You know I bitch a lot about the science and research associated with mental health in general and bipolar disorder in particular. It seems like I bitch about nearly everything I read in the press. Here are some examples:
I have been told that I have a weak understanding of science and the scientific process. It’s true that I have no degree in any science, not even the “soft” science of psychology. Yet I persist.
Some of my major objections (if you don’t want to read the above-mentioned posts, which I fully understand) include: that article headlines seldom match the stories they’re attached to; that too many qualifiers like “might” and “may” occur in the stories; that the research is still in the rats-and-mice stage, which is a lo-o-o-o-ng way from human trials or public availability; and that many reports contain yes-it-does/no-it-doesn’t debates.
Most of all, I hate “false hope” headlines that I don’t believe will ever trickle down to the bipolar-person-on-the-street. Certainly not in my lifetime, and maybe never. And if they should become available, the cost will be prohibitive. I can’t believe that many of us will have the wherewithal (meaning both access and money) to avail ourselves of the new solutions. I mean, can you really picture the average bipolar patient getting genetic testing or fMRI? Or insurance paying for it?
Then came the headline “Simple EKG can determine whether patient has depression or bipolar disorder” (https://www.eurekalert.org/pub_releases/2017-11/luhs-sec112017.php). Published by Eurekalert! (which, despite its name, appears to be an aggregator of science press releases from sources such as universities and labs around the world), the story reports on work done at Loyola University Health System.
For me, the take-away points are these:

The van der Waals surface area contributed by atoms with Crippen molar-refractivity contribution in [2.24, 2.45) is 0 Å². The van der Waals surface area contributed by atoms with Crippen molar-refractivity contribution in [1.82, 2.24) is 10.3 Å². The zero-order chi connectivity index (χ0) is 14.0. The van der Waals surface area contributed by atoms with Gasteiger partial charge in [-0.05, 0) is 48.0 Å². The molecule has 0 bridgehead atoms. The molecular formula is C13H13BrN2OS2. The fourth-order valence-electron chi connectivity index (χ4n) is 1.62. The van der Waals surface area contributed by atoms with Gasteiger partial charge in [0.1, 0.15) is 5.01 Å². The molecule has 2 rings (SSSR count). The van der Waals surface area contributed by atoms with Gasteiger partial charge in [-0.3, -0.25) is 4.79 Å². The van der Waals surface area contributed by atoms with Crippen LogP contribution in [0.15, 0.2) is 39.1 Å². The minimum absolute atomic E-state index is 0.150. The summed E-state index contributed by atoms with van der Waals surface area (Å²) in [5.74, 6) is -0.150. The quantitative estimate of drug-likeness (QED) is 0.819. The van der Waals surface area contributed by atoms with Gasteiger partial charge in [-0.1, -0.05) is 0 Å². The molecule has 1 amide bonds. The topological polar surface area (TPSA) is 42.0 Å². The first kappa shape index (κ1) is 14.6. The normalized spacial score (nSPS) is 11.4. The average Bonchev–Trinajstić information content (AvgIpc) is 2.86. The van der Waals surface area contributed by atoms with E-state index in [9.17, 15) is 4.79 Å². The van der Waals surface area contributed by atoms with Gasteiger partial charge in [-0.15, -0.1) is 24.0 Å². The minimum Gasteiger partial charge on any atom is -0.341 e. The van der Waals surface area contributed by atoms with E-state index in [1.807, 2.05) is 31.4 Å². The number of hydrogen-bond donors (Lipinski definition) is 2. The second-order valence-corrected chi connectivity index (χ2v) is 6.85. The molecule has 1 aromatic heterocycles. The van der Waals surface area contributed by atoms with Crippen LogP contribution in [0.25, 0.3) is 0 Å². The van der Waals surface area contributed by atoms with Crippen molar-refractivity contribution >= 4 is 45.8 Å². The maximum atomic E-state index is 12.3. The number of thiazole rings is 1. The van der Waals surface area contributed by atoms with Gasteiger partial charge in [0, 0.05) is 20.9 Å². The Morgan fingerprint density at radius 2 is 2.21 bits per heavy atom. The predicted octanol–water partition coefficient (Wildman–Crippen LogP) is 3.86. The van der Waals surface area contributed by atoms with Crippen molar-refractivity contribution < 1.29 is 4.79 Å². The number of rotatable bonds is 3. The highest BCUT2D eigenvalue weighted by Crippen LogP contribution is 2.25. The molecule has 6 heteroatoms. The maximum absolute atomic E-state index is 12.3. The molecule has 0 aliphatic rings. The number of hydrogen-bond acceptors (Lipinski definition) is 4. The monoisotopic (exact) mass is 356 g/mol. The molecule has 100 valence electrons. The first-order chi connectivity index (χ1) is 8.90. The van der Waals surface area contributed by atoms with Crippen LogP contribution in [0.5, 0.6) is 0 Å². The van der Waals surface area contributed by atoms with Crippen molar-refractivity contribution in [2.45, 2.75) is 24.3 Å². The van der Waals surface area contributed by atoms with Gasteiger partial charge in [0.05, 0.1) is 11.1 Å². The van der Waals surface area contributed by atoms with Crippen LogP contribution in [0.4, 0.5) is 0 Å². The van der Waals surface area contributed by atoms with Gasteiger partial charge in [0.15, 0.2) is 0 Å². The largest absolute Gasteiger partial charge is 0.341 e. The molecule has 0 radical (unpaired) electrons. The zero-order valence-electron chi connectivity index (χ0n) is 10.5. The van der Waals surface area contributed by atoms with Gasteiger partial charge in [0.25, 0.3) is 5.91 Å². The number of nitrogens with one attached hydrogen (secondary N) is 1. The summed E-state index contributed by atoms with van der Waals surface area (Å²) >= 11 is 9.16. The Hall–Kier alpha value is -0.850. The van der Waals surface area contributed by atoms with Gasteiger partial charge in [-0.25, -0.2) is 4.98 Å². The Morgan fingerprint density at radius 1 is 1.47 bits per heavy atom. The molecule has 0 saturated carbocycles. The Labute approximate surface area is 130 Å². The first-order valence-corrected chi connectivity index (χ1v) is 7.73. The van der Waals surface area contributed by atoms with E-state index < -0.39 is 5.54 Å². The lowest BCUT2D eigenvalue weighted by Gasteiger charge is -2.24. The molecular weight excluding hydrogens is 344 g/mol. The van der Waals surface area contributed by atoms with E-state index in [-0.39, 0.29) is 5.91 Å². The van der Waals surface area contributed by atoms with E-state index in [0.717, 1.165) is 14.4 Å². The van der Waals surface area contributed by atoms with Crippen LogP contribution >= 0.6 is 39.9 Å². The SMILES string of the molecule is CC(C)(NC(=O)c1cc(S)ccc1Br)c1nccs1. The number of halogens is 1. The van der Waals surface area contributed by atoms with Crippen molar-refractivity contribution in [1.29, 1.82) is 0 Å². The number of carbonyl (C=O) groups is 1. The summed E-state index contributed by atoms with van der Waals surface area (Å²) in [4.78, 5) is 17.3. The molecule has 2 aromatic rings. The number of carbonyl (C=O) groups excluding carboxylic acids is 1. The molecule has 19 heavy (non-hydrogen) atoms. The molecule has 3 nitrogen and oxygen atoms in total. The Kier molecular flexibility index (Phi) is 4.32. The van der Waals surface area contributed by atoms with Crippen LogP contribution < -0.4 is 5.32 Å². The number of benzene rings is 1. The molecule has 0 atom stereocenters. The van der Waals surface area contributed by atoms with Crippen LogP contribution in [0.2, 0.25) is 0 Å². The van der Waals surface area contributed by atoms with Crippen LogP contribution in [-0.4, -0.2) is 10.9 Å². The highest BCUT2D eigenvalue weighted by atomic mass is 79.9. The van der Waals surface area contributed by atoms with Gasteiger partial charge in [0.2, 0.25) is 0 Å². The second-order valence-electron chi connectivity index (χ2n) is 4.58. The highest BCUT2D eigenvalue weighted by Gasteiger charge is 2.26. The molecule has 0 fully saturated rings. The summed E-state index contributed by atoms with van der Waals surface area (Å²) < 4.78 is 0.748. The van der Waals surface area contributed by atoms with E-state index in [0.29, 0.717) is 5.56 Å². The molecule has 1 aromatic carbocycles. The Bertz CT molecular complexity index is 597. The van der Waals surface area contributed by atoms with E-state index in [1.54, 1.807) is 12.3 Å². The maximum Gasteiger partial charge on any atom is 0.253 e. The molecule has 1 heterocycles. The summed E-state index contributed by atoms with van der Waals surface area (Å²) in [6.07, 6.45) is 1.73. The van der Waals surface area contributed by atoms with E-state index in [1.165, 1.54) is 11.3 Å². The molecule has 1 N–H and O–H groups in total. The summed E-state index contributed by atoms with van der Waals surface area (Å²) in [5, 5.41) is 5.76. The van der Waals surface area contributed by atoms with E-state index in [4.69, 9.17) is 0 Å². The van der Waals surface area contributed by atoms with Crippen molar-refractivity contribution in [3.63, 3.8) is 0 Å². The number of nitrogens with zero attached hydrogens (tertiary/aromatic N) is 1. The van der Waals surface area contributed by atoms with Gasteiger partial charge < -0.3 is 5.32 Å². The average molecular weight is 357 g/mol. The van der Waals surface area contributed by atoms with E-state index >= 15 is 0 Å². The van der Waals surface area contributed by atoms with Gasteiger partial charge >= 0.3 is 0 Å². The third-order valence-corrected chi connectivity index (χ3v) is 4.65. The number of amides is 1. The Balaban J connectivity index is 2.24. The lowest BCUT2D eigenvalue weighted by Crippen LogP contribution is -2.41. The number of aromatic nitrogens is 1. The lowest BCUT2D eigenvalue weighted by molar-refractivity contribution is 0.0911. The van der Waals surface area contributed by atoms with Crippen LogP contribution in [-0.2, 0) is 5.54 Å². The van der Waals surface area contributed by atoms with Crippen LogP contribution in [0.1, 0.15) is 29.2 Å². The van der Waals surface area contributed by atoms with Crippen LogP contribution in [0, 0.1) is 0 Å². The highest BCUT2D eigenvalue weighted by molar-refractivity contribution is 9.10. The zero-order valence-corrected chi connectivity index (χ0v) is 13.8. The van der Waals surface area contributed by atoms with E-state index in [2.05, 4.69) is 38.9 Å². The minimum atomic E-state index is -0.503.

“Bipolar disorder often is misdiagnosed as major depression. But while the symptoms of the depressive phase of bipolar disorder are similar to that of major depression, the treatments are different and often challenging for the physician….
“The study found that heart rate variability, as measured by an electrocardiogram, indicated whether subjects had major depression or bipolar disorder….
“Dr. Halaris said further research is needed to confirm the study’s findings and determine their clinical significance.”
And yes, this does feed into my dislike of small studies (under 200 participants) that admit “further research is needed.” But this one, it seems to me, could actually be of some benefit.
Misdiagnosing bipolar disorder as major depressive disorder is a real and perhaps not uncommon thing. I was diagnosed with major depression for decades before a psychiatrist realized I had bipolar disorder. The treatment I got in those decades helped, but the treatments since have helped more.
And I can see a 15-minute, three-lead EKG becoming more available, at least to those of us who still have insurance (a dwindling number, to be sure). In cases like mine, it could save years of incorrect diagnosis and less-than-effective treatment.
Of course, here I am using the hated word “could.” But I take heart from the fact that it is a noninvasive procedure, there are plenty of potential test subjects, the expected resulted is focused on a single, more manageable result – misdiagnosis of one condition – and the test uses a relatively simple, already available technology.
It won’t help me, of course, since I already have my diagnosis, but I think of the people – even people I know – who could benefit from it, and in the not-too-distant future. Would the person who swings from depression to anxiety and doesn’t respond to the usual medications for depression actually have bipolar 2? Would the one who has wide mood swings and a diagnosis of OCD prove to have both, in reality?
Who knows? Not us, at the moment. But in the near future? This time I think there really is hope.